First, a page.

TR: In the short term I hope to complete this 2-way cultural exchange successfully and have an amazing exhibition this summer. It is incredibly challenging to raise the money and organize the events. Thank God I now have an amazing board of directors that will help me take our work to the next level. Our foundation is called Photography Without Borders and our long-term goals are to get larger and more consistent sources of funding and to build partnerships that will allow us to continue our programs here and in Colombia.
AR-L: Do you have any upcoming projects or exhibitions you would like to tell us about?
TR: We will be having a big Kickstarter Campaign in the Spring 2013 to help raise money to bring our Colombia kids to the US this summer. Also, our big exhibition in the Galería Lorenzo Homar in Taller Puertorriqueño in Philadelphia is less than 8 months away and will be a great way to highlight all the hard work these kids in Philly and Colombia have been doing the past 3 years. It will also be great for me personally to be able to show my recent Colombia work alongside that of my students.
AR-L: For the recipe portion of this blog interview Tony admitted he doesn’t cook much so we decided to research some of his favorite Colombian dishes. Here’s a recipe for Colombian Chicken Sancocho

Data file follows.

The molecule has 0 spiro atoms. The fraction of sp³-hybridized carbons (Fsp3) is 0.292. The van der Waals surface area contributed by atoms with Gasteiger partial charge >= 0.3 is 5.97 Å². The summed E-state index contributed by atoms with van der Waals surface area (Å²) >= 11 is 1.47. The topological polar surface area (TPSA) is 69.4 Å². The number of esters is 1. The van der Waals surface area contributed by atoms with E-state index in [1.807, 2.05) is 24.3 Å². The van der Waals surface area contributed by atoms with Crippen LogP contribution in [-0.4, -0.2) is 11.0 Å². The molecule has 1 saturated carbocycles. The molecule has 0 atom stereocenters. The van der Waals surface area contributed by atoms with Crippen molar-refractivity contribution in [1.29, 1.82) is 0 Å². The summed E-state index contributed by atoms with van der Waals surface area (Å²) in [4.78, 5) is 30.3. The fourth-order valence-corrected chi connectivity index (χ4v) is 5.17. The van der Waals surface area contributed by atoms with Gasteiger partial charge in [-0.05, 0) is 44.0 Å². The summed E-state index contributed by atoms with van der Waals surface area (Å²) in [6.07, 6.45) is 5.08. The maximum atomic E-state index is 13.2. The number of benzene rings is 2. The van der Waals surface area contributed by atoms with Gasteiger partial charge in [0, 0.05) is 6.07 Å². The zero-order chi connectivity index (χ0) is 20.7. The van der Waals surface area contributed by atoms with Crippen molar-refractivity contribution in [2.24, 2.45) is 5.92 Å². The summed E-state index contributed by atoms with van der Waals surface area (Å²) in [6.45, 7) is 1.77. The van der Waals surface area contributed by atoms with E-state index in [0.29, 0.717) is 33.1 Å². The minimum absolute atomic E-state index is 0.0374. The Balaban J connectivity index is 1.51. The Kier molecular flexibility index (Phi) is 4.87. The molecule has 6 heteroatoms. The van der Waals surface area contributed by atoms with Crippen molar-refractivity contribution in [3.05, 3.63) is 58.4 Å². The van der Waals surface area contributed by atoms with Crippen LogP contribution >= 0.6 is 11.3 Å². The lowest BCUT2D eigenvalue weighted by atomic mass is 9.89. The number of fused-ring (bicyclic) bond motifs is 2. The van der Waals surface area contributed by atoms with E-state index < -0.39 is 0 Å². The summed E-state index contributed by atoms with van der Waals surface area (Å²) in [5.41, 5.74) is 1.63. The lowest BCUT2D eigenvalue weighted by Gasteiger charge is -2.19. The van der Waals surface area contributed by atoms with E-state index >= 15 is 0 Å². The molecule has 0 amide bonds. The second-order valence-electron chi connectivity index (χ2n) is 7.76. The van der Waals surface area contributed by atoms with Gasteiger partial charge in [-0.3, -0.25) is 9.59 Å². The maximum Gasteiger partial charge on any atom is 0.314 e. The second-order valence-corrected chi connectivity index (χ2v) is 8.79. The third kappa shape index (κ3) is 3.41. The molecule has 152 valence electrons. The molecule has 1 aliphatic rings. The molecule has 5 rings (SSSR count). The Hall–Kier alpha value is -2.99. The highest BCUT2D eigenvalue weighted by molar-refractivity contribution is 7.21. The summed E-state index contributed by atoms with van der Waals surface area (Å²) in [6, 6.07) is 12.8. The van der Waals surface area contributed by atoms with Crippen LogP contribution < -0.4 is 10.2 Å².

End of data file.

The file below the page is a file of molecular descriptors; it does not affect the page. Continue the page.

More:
INGREDIENTS (6-8 SERVINGS)
- 3 ears fresh corn, cuted into 3 pieces
- 12 cups of water
- ½ cup aliños
- 1 big whole chicken
- 1 teaspoon salt
- 2 green plantains, peeled and cut crosswise into 2 inch pieces
- 2 chicken bouillon cubes
- 6 medium white potatoes, peeled and cut in half
- 1 pound frozen yucacut into big pieces
- ¼ cup chopped fresh cilantro
- ¼ teaspoon ground pepper
1. In a large pot, place the chicken, corn, aliños, chicken bouillon, salt and green plantain. Add the water and bring to a boil, then cover and reduce heat to medium and cook for about 30 to 35 minutes.
2. Add the potatoes, yuca and pepper and continue cooking for 30 more minutes or until the yuca and potatoes are fork tender. Stir in the cilantro.
3. Taste and adjust the seasoning. Serve in large soup bowls, dividing the chicken and vegetables evenly.